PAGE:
How Do We Care For The Nation?

Editor’s Note: This guest blog post originally appeared on the Spiritual Care Association website and is republished here with the kind permission of Reverend Hall.

I’ve been wondering lately what we might learn if we looked at the nation as if it were a patient, a person diagnosed and receiving care. What understanding might we glean from a spiritual and clinical care perspective on our nation’s current ills? On the surface, we see issues of racism, the economy, and the coronavirus pandemic roiling the body of our nation. Any one of these would be incredibly challenging to address, but all three raging across the country at the same time put us in new, uncharted territory. I hear a lot of talk about ways we should be dealing with this to “fix” the problems, as if there were some magical cure that somehow would return life back to normal, however that might be defined. The present moment calls for a much deeper reflection on the painful birthing process our nation is going through.

When a person arrives in the ER for treatment, we need to do more than stop the bleeding and control the pain. We need to discover the unaddressed undercurrents that contribute to the conditions we are trying to fix. Underlying the surface of our present national malaise, bigger systemic forces might be at work. The fundamentals of life that many of us took for granted have been shaken. We thought the economy was solid and would continue to do well. We believed we had made much progress on issues of race, equality, and social justice. We were confident that our government and our national healthcare infrastructure would protect us from the ravages we saw the new virus causing in other countries around the world. Painfully this is not so.

Our nation has received a massive, traumatic blow to body, mind, and spirit. But before we can fix what is broken, we may need to begin to heal where we can. I believe the nation has a fundamental longing for change, transformation, and growth that can be best understood existentially. COVID-19 has exposed our basic human frailty in ways many of us have never experienced before. We are all aware that we’re going to die some day, but our spirits have likely never been afflicted by such a constant barrage of sickness, death, and dying.

How can we begin to heal? Is it even possible to talk about healing when we can’t agree on what needs to be fixed? In healthcare, there’s a model for finding healing in the face of illness we cannot fix: palliative care. When patients are afflicted with chronic, life-limiting conditions, palliative care teams come along side to help them tease out and reconnect with the fundamental human values that make life worth living. Values like hope, meaning, a sense of purpose, reconciliation of relationships, and absolution from guilt. Attending to these issues in a patient’s life can bring healing of mind and spirit when curing of the physical body is not possible.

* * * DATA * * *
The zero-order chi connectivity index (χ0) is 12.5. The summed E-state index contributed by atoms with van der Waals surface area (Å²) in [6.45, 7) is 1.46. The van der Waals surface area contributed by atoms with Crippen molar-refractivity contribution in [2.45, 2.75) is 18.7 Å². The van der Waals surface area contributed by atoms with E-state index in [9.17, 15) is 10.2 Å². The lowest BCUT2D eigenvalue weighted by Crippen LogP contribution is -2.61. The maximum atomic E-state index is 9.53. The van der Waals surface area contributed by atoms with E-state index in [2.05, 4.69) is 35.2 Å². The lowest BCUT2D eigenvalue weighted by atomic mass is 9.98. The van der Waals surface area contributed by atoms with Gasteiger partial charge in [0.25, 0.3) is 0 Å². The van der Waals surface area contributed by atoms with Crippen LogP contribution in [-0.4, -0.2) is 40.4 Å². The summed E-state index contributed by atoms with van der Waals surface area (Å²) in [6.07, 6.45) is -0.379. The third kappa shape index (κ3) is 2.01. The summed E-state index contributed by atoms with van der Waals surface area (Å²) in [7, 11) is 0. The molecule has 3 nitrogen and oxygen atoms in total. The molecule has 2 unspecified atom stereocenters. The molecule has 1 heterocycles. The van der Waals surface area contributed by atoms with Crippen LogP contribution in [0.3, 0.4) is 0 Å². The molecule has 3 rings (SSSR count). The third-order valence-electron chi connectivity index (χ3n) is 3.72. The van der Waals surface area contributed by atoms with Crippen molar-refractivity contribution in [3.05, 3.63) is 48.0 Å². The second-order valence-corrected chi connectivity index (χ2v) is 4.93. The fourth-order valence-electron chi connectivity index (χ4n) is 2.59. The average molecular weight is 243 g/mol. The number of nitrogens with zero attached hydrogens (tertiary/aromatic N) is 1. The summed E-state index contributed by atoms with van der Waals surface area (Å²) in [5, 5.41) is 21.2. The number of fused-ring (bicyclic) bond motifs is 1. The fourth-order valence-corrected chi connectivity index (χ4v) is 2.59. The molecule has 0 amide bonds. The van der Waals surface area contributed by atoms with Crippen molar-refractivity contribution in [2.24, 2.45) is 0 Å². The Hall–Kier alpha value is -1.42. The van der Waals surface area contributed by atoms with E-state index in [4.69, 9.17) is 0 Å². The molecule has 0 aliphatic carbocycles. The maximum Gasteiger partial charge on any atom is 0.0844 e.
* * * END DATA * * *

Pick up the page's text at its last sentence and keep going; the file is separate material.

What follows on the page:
If our nation were a patient who showed up in the ER, battered and bruised, angry and anxious, jobless and afraid, sick with a long list of chronic ailments, clearly in existential crisis, how might the wisdom of a palliative approach to care inform our treatment options? When the overall picture seems too big and hopeless, is it possible we can still find some glimmers of meaning and purpose, to take some small steps towards healing?

I believe we can. Author Henri Nouwen shows us a way when he writes, “The more I think about the human suffering in our world and my desire to offer a healing response, the more I realize how crucial it is not to allow myself to become paralyzed by feelings of helplessness and guilt. More important than ever is to be very faithful to my vocation to do well the few things I am called to do and hold on to the joy and peace they bring me. I must resist the temptation to let the forces of darkness pull me into despair and make me one more of their many victims.”

About Reverend Eric Hall
Reverend Eric J. Hall, DTh, APBCC, is President and Chief Executive Officer of HealthCare Chaplaincy Network, Inc. and the Spiritual Care Association. He is also Chancellor of the University of Theology and Spirituality. Eric serves as pastor of the Eastchester Presbyterian Church and the Lincoln Academy for early childhood learning. Formerly, he was the founder, President and CEO of the Alzheimer's Foundation of America. He can be reached at EJHall@SpiritualCareAssociation.org.

1 Comment

  1. What you say is true – BUT the question is not if we can, but if we want to. And unfortunately, I have come to believe that there are too many who do not want or even care to. We are presently governed and economically controlled by those who seek only to insure the health of their own. Until we convince, elect or somehow galvanize and advocate for the patient who is not part of this select group, the health of our bodies and souls remain in jepordy.

What are your thoughts?

This site uses Akismet to reduce spam. Learn how your comment data is processed.

×
Sign up for the Jewish Sacred Aging email mailing list
Our New 2020 Mailing List is here
%d bloggers like this: